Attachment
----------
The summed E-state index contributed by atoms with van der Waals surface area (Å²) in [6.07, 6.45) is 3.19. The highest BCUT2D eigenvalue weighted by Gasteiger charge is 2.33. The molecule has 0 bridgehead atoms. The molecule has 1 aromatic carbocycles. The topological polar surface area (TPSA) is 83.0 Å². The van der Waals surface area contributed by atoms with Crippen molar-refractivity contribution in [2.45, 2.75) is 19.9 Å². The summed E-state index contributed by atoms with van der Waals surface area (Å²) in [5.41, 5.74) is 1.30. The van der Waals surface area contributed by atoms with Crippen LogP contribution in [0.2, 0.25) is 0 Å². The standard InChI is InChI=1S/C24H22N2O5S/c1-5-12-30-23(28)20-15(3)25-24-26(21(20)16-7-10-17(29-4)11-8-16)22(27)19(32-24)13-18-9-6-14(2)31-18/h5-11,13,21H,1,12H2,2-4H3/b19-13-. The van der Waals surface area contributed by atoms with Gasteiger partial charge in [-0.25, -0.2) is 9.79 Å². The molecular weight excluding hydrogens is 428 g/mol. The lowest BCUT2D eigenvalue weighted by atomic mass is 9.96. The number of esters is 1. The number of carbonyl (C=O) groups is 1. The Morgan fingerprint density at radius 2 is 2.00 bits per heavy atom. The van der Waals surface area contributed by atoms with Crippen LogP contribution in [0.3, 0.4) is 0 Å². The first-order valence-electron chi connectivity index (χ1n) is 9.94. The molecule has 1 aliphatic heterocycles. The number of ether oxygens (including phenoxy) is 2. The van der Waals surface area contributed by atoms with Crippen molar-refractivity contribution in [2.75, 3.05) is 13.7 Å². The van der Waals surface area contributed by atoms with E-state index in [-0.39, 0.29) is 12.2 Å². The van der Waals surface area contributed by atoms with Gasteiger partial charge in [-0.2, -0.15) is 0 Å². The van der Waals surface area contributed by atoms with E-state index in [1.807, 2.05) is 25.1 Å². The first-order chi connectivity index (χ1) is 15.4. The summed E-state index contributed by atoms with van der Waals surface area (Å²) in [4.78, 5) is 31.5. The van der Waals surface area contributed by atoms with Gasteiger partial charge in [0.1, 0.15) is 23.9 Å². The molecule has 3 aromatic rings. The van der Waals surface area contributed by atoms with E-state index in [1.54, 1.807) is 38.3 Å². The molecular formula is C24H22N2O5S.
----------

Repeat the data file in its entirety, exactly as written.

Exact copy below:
The summed E-state index contributed by atoms with van der Waals surface area (Å²) in [6.07, 6.45) is 3.19. The highest BCUT2D eigenvalue weighted by Gasteiger charge is 2.33. The molecule has 0 bridgehead atoms. The molecule has 1 aromatic carbocycles. The topological polar surface area (TPSA) is 83.0 Å². The van der Waals surface area contributed by atoms with Crippen molar-refractivity contribution in [2.45, 2.75) is 19.9 Å². The summed E-state index contributed by atoms with van der Waals surface area (Å²) in [5.41, 5.74) is 1.30. The van der Waals surface area contributed by atoms with Crippen LogP contribution in [0.2, 0.25) is 0 Å². The standard InChI is InChI=1S/C24H22N2O5S/c1-5-12-30-23(28)20-15(3)25-24-26(21(20)16-7-10-17(29-4)11-8-16)22(27)19(32-24)13-18-9-6-14(2)31-18/h5-11,13,21H,1,12H2,2-4H3/b19-13-. The van der Waals surface area contributed by atoms with Gasteiger partial charge in [-0.25, -0.2) is 9.79 Å². The molecular weight excluding hydrogens is 428 g/mol. The lowest BCUT2D eigenvalue weighted by atomic mass is 9.96. The number of esters is 1. The number of carbonyl (C=O) groups is 1. The Morgan fingerprint density at radius 2 is 2.00 bits per heavy atom. The van der Waals surface area contributed by atoms with Crippen LogP contribution in [0.3, 0.4) is 0 Å². The first-order valence-electron chi connectivity index (χ1n) is 9.94. The molecule has 1 aliphatic heterocycles. The number of ether oxygens (including phenoxy) is 2. The van der Waals surface area contributed by atoms with Crippen molar-refractivity contribution in [2.75, 3.05) is 13.7 Å². The van der Waals surface area contributed by atoms with E-state index in [-0.39, 0.29) is 12.2 Å². The van der Waals surface area contributed by atoms with Gasteiger partial charge in [-0.2, -0.15) is 0 Å². The van der Waals surface area contributed by atoms with E-state index in [1.807, 2.05) is 25.1 Å². The first-order chi connectivity index (χ1) is 15.4. The summed E-state index contributed by atoms with van der Waals surface area (Å²) in [4.78, 5) is 31.5. The van der Waals surface area contributed by atoms with Gasteiger partial charge in [0.1, 0.15) is 23.9 Å². The molecule has 3 aromatic rings. The van der Waals surface area contributed by atoms with E-state index in [1.54, 1.807) is 38.3 Å². The molecular formula is C24H22N2O5S.